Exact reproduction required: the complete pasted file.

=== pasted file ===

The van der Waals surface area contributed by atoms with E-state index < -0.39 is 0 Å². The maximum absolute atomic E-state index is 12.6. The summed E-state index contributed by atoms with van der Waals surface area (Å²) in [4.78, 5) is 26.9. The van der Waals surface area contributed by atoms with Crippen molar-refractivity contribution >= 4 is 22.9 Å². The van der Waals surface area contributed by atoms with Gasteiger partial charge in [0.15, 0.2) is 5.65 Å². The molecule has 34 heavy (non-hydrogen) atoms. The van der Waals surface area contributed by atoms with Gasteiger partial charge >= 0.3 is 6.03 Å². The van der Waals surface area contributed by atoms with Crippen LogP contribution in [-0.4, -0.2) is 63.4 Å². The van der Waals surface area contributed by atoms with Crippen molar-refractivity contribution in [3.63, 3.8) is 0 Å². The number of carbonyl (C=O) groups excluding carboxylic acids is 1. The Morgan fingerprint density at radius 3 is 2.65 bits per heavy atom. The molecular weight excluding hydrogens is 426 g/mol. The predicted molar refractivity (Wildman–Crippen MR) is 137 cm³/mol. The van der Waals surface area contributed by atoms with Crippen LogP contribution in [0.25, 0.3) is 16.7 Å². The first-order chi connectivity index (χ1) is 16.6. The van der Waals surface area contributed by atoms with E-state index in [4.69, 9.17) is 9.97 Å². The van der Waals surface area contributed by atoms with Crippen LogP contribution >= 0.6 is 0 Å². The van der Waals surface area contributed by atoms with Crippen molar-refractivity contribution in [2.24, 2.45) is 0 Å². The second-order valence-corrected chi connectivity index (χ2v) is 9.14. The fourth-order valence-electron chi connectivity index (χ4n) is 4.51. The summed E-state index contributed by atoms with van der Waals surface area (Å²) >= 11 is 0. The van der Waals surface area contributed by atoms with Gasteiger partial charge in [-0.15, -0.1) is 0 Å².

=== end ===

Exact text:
The van der Waals surface area contributed by atoms with E-state index < -0.39 is 0 Å². The maximum absolute atomic E-state index is 12.6. The summed E-state index contributed by atoms with van der Waals surface area (Å²) in [4.78, 5) is 26.9. The van der Waals surface area contributed by atoms with Crippen molar-refractivity contribution >= 4 is 22.9 Å². The van der Waals surface area contributed by atoms with Gasteiger partial charge in [0.15, 0.2) is 5.65 Å². The molecule has 34 heavy (non-hydrogen) atoms. The van der Waals surface area contributed by atoms with Gasteiger partial charge >= 0.3 is 6.03 Å². The van der Waals surface area contributed by atoms with Crippen LogP contribution in [-0.4, -0.2) is 63.4 Å². The van der Waals surface area contributed by atoms with Crippen molar-refractivity contribution in [3.63, 3.8) is 0 Å². The number of carbonyl (C=O) groups excluding carboxylic acids is 1. The Morgan fingerprint density at radius 3 is 2.65 bits per heavy atom. The molecular weight excluding hydrogens is 426 g/mol. The predicted molar refractivity (Wildman–Crippen MR) is 137 cm³/mol. The van der Waals surface area contributed by atoms with Crippen LogP contribution in [0.25, 0.3) is 16.7 Å². The first-order chi connectivity index (χ1) is 16.6. The van der Waals surface area contributed by atoms with E-state index in [4.69, 9.17) is 9.97 Å². The van der Waals surface area contributed by atoms with Crippen LogP contribution >= 0.6 is 0 Å². The van der Waals surface area contributed by atoms with Crippen molar-refractivity contribution in [2.24, 2.45) is 0 Å². The second-order valence-corrected chi connectivity index (χ2v) is 9.14. The fourth-order valence-electron chi connectivity index (χ4n) is 4.51. The summed E-state index contributed by atoms with van der Waals surface area (Å²) >= 11 is 0. The van der Waals surface area contributed by atoms with Gasteiger partial charge in [-0.15, -0.1) is 0 Å².